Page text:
Can Past Patterns Be Used to Predict the Future?

Some researchers who have accepted that stock prices do not follow a random walk still do not accept the validity of technical analysis. These opponents agree that there may be patterns that can be fitted to stock price movement after the fact, but they argue that these past patterns cannot be used to predict the future. In other words, past patterns cannot be exploited to gain above-average returns. There are two major reasons why this group of opponents has drawn these conclusions.

First, although there may be some underlying patterns, markets are constantly being affected by new information. This new information causes enough variability in the underlying pattern that any knowledge of the underlying pattern will not be enough to exploit the knowledge for profit. For example, a recurring business cycle is a well-known and accepted economic phenomenon but not a predictable harmonic. The economy experiences expansionary periods followed by recessionary periods repeatedly. Therefore, we can expect cycles of expansions and contractions in the future. However, each of these business cycles is unique; the cycles vary in length and intensity. Thus, acknowledgment of a recurring cycle cannot be equated with the ability to predict the timing of an expansion or the intensity of a recession.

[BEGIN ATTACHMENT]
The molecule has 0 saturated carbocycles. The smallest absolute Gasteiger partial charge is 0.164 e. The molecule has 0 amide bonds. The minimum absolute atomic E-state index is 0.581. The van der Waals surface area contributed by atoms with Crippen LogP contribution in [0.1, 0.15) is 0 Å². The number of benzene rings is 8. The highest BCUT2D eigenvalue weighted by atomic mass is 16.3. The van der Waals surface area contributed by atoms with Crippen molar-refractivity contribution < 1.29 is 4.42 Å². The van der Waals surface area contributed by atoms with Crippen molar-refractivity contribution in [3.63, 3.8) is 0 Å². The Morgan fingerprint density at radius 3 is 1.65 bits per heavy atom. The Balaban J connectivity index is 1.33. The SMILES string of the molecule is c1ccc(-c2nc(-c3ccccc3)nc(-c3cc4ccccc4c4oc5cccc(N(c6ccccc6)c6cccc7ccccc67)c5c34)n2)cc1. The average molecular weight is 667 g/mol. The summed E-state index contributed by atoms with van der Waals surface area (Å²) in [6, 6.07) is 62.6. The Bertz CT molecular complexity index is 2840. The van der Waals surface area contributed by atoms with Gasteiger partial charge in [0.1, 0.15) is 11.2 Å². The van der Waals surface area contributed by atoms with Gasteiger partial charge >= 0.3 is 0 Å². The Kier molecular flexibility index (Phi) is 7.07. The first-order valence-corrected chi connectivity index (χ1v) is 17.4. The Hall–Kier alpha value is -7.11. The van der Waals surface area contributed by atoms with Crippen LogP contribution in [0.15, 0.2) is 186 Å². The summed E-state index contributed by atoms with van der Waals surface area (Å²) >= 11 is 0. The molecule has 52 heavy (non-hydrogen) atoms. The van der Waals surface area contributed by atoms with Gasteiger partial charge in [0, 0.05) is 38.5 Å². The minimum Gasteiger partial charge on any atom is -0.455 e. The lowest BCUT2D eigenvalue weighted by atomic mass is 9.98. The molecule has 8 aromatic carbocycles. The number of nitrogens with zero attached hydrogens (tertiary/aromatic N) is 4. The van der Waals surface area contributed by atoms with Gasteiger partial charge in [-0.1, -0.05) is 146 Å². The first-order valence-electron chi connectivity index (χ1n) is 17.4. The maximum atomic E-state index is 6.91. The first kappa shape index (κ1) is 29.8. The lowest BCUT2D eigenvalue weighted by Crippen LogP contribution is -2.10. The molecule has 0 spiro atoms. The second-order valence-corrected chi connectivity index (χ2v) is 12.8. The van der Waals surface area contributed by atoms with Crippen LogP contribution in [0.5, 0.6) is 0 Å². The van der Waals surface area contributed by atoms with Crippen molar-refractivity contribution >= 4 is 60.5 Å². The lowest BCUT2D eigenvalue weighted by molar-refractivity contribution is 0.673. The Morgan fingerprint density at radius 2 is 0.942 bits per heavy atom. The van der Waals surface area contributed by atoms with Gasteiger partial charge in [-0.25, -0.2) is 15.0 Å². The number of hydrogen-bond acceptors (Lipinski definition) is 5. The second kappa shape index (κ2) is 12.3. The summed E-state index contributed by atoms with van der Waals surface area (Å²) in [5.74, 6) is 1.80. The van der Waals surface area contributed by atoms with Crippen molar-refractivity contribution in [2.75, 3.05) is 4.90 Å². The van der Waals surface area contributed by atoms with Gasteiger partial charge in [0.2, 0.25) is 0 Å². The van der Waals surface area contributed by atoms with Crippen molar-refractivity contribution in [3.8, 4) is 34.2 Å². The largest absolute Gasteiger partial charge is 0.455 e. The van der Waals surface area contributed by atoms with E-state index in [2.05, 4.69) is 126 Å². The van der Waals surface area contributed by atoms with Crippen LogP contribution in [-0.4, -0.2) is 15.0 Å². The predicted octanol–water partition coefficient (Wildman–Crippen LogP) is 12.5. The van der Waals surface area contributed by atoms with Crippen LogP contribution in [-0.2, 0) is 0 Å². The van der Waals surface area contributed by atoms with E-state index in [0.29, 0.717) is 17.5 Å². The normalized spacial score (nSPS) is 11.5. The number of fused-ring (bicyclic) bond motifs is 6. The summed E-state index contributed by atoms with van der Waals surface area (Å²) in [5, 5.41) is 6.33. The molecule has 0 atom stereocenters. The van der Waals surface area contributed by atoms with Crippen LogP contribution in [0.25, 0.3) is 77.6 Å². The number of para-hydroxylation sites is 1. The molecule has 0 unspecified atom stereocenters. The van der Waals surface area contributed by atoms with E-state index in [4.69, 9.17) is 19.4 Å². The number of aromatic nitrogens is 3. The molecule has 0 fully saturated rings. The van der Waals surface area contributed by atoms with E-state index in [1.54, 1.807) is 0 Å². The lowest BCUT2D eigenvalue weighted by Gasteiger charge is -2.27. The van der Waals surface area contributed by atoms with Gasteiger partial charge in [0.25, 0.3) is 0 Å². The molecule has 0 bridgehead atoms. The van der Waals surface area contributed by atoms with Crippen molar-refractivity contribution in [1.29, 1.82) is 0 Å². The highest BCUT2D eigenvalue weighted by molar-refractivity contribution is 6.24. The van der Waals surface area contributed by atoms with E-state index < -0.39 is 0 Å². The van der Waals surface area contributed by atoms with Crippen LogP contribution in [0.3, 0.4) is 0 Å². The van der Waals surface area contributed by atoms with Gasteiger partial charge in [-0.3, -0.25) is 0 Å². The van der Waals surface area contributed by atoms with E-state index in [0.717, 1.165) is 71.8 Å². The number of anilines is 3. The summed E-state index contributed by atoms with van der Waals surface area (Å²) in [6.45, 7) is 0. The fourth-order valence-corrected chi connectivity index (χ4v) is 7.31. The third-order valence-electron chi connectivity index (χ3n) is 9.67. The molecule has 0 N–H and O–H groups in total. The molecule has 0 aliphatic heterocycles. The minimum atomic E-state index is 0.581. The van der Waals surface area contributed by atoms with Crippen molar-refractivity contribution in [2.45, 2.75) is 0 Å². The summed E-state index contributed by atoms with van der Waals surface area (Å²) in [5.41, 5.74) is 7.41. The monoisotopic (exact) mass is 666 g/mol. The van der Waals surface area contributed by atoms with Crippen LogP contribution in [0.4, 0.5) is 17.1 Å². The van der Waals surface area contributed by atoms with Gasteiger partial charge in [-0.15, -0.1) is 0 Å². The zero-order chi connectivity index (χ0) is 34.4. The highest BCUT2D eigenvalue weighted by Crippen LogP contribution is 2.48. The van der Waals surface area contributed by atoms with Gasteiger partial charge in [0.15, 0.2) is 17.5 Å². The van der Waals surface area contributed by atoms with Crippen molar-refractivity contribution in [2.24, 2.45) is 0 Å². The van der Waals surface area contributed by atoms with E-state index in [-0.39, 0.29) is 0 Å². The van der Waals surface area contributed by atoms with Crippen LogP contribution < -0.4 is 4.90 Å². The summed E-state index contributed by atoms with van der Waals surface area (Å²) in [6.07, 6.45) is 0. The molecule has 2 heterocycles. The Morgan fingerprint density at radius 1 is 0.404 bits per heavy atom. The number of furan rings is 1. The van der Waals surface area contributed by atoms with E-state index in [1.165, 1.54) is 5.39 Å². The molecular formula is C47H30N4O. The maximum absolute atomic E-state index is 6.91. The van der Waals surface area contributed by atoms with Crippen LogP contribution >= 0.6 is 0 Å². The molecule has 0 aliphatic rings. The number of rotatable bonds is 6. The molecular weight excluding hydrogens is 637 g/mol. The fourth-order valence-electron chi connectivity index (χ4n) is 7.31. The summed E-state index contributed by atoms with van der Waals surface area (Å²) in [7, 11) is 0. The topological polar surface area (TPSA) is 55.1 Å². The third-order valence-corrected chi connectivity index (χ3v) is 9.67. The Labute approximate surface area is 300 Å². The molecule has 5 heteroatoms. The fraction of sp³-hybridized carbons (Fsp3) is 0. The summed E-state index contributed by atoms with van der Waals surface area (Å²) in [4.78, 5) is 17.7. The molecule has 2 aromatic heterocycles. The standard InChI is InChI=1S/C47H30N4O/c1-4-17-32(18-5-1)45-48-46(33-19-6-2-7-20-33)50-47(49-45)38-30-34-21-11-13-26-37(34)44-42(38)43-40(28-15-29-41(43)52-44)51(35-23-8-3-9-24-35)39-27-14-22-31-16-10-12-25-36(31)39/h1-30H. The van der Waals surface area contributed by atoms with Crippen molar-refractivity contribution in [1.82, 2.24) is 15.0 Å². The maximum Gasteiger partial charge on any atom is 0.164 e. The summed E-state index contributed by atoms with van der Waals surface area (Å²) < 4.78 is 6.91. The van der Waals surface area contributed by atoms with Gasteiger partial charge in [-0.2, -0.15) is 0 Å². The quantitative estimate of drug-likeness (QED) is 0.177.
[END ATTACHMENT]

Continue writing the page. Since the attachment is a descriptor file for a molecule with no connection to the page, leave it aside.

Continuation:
Second, even if we can use past stock market statistics, such as price and volume, to help predict future stock market movements, this information will not allow us to earn abnormal, above-average profits in the stock market. This conclusion is a result of the assumption of market efficiency. The EMH is widely accepted in the economic and finance communities, especially among academics. The EMH argues that price changes occur only on new information, are immediately and rationally applied, and any irregular price action is quickly adjusted back to true value through the process of arbitrage. Because prices change only on new information, technical analysis cannot determine future prices without that new information and is, thus, futile.

Source: Kirkpatrick II Charles D., Dahlquist Julie R. (2015), Technical Analysis: The Complete Resource for Financial Market Technicians, FT Press; 3rd edition.

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